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Within the criminal justice system, the presence or absence of discretion is one of the most important determinants of whether or not the system secures justice for all parties and participants. The question is where justice lies on the spectrum running between criminal law by rules and criminal law by decision. Prosecutors in German and Anglo-American criminal law occupy distinctive roles, as decision-makers, due to both the institutional and normative framework, and the presence of both role duality and role ambiguity. Since prosecutorial discretion in the context of an investigation cannot be separated from police discretion, this chapter covers all discretionary decisions during the proceedings by prosecutors and the police. The chapter thus only deals with discretionary decisions of other agents (such as judicial discretion) from a conceptual perspective since the particular, constitutionally protected position of judges affects their discretion considerably. In the words of the German Constitutional Court: ‘Police forces and public prosecutors do not enjoy independence and cannot be expected – with regard to their investigatory powers and duties – to show the same strict neutrality as judges do.’
Criminal law and criminal justice are becoming increasingly globalised. In open societies, the era in which individual jurisdictions developed their own codes, statutes and systems of justice with no regard to other systems and countries is long over. There is a growing desire to develop common approaches to common problems and to learn from the diversity of current practice in different countries. This development has been reinforced by the internationalisation of criminal justice in international and mixed criminal tribunals. However, attempts at trans-jurisdictional discourse are often hampered by mutual misunderstandings. Some problems are linguistic: although English is the new lingua franca of international and comparative criminal law, not all foundational concepts of criminal law and justice originate in the English-speaking world; some of them are rooted in civil law jurisdictions, such as France, Germany and Italy. The translation of these concepts into English is subject to ambiguity and potential error: the same term may assume different meanings in different legal contexts.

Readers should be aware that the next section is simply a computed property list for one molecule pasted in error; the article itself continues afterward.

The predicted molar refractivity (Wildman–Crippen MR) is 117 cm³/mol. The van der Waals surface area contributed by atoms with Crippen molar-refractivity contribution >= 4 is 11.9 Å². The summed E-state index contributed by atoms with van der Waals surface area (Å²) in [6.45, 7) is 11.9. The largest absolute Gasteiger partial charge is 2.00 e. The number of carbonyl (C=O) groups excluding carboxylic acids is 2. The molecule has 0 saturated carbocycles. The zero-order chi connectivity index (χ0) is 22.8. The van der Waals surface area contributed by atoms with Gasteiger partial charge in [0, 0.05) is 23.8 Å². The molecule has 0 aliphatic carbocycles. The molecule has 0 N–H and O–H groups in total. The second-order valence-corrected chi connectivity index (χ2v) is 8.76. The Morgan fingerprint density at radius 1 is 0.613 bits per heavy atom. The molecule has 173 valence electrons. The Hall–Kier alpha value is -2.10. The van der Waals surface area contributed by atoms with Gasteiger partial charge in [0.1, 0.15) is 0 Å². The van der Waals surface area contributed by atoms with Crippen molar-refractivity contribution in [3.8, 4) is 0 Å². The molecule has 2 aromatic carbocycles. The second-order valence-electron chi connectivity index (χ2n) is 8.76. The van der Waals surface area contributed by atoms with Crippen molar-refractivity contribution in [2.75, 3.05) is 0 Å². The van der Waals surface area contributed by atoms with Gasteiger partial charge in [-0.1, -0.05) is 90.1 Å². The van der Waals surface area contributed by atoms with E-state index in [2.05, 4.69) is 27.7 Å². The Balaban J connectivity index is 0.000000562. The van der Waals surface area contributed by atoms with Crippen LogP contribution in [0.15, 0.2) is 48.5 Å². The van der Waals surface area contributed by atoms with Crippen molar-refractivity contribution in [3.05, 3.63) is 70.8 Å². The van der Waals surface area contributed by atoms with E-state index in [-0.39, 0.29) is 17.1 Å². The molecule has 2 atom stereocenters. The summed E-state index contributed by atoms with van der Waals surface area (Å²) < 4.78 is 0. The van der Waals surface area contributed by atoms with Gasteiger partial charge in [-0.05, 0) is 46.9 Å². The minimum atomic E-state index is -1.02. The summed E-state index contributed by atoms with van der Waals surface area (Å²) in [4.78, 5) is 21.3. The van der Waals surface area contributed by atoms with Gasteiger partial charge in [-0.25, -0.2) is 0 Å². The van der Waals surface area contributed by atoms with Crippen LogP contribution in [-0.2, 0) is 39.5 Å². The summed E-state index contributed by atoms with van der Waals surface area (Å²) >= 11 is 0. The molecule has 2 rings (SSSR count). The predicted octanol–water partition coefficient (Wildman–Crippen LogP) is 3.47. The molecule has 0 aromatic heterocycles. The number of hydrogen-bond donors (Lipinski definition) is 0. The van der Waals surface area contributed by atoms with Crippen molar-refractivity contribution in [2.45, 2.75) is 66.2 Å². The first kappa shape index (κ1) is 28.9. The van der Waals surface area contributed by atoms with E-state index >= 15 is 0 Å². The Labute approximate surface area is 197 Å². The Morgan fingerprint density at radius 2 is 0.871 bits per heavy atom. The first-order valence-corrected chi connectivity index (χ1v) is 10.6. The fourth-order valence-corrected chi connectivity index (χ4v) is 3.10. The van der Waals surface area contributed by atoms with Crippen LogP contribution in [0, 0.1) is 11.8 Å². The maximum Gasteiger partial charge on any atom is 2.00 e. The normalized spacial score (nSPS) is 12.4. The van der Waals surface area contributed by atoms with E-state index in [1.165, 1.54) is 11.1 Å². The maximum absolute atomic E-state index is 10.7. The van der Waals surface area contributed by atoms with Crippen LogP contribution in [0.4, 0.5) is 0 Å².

The trans-jurisdictional discourse on criminal justice is often hampered by mutual misunderstandings. The translation of legal concepts from English into other languages and vice versa is subject to ambiguity and potential error: the same term may assume different meanings in different legal contexts. More importantly, legal systems may choose differing theoretical or policy approaches to resolving the same issues, which sometimes – but not always – lead to similar outcomes. This book is the second volume of a series in which eminent scholars from German-speaking and Anglo-American jurisdictions work together on comparative essays that explore foundational concepts of criminal law and procedure. Each topic is illuminated from German and Anglo-American perspectives, and differences and similarities are analysed.
The prosecutor’s position within the criminal justice system cannot be overstated. Robert Jackson, former United States Attorney General, who gained worldwide reputation through his role as Chief United States Prosecutor at the International Military Tribunal in Nuremberg, remarked fully seventy-five years ago that: ‘The prosecutor has more control over life, liberty, and reputation than any other person in America.’ Prosecutors are ‘the criminal justice system’s real lawmakers’ and ‘the gatekeepers to the justice system’ system’, insofar as they make the crucial decisions about which individuals enter the criminal justice system and under what conditions they move through it.